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Do High Interest Rates Defend Currencies During Speculative Attacks? New evidence

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  • Benedikt Goderis
  • Vasso P. Ioannidou

Abstract

A recent paper by Kraay (2003) documents the lack of any systematic association between monetary policy and the outcome of a speculative attack. This paper extends Kraay’s work by introducing an improved measure of monetary policy and an additional country-specific fundamental, short-term corporate debt, to capture balance sheet vulnerabilities emphasized by the recent currency crises literature. The results show that for low levels of short-term corporate debt, raising interest rates lowers the probability of a successful attack. This effect decreases and eventually reverses for higher levels of debt. These findings contrast earlier empirical evidence and imply a fundamental reconsideration of the role of monetary policy during currency crises.

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File URL: http://www.csae.ox.ac.uk/workingpapers/pdfs/2006-11text.pdf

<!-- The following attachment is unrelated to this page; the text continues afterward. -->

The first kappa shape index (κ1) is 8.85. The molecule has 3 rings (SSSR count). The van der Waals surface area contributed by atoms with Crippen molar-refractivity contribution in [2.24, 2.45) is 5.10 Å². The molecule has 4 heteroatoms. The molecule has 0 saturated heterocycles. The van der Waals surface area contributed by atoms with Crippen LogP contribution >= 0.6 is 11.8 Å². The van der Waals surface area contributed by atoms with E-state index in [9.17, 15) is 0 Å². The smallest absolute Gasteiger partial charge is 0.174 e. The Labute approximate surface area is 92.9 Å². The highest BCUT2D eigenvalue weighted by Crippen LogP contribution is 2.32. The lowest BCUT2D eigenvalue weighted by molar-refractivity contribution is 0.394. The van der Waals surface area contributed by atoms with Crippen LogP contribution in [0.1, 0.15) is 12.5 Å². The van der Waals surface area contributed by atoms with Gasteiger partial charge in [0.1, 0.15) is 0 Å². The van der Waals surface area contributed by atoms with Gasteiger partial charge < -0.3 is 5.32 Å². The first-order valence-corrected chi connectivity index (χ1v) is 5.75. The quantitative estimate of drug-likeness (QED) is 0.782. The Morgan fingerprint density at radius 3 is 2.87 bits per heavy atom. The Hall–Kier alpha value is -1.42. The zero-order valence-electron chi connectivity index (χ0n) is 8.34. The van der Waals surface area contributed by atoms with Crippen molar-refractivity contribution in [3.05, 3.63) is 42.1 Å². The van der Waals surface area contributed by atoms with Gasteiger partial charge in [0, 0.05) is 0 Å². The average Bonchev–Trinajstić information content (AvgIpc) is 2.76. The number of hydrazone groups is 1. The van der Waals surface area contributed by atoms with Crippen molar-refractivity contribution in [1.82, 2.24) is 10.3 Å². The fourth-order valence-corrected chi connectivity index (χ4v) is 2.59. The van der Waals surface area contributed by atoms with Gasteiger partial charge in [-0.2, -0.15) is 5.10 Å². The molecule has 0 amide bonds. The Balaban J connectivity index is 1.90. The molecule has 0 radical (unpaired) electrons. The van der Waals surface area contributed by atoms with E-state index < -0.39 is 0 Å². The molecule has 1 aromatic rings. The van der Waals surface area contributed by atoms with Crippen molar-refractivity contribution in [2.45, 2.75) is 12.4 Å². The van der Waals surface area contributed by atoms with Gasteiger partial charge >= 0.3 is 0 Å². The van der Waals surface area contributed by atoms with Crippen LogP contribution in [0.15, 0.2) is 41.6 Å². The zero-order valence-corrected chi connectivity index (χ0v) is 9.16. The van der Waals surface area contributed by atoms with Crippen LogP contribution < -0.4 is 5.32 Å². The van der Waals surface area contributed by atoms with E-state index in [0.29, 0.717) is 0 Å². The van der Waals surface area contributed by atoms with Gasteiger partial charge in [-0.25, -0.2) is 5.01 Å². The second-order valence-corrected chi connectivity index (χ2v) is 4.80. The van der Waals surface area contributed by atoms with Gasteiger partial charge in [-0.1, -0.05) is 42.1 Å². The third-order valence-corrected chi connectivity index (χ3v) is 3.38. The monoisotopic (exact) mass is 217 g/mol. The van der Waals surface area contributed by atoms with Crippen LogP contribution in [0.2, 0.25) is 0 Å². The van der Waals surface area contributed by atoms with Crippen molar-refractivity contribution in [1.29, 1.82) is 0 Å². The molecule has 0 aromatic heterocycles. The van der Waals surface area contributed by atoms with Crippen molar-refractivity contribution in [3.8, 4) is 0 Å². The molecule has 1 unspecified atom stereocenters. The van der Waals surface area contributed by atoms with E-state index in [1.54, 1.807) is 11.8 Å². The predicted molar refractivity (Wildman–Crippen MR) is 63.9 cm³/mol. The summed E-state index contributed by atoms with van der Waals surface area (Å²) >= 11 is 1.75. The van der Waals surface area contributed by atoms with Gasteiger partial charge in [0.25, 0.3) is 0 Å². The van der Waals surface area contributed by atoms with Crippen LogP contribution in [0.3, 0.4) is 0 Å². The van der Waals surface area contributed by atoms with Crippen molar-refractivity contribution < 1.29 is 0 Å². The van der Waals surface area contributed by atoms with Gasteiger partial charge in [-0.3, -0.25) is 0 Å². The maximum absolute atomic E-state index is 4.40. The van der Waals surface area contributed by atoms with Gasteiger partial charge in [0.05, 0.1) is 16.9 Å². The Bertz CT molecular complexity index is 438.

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Bibliographic Info

Paper provided by Centre for the Study of African Economies, University of Oxford in its series CSAE Working Paper Series with number 2006-11.

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Date of creation: 2006
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Handle: RePEc:csa:wpaper:2006-11

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Keywords: speculative attacks; currency crises; monetary policy; short-term debt;

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References

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  1. Lestano & Jan Jacobs & Gerard H. Kuper, 2004. "Indicators of financial crises do work! An early-warning system for six Asian countries," International Finance 0409004, EconWPA.
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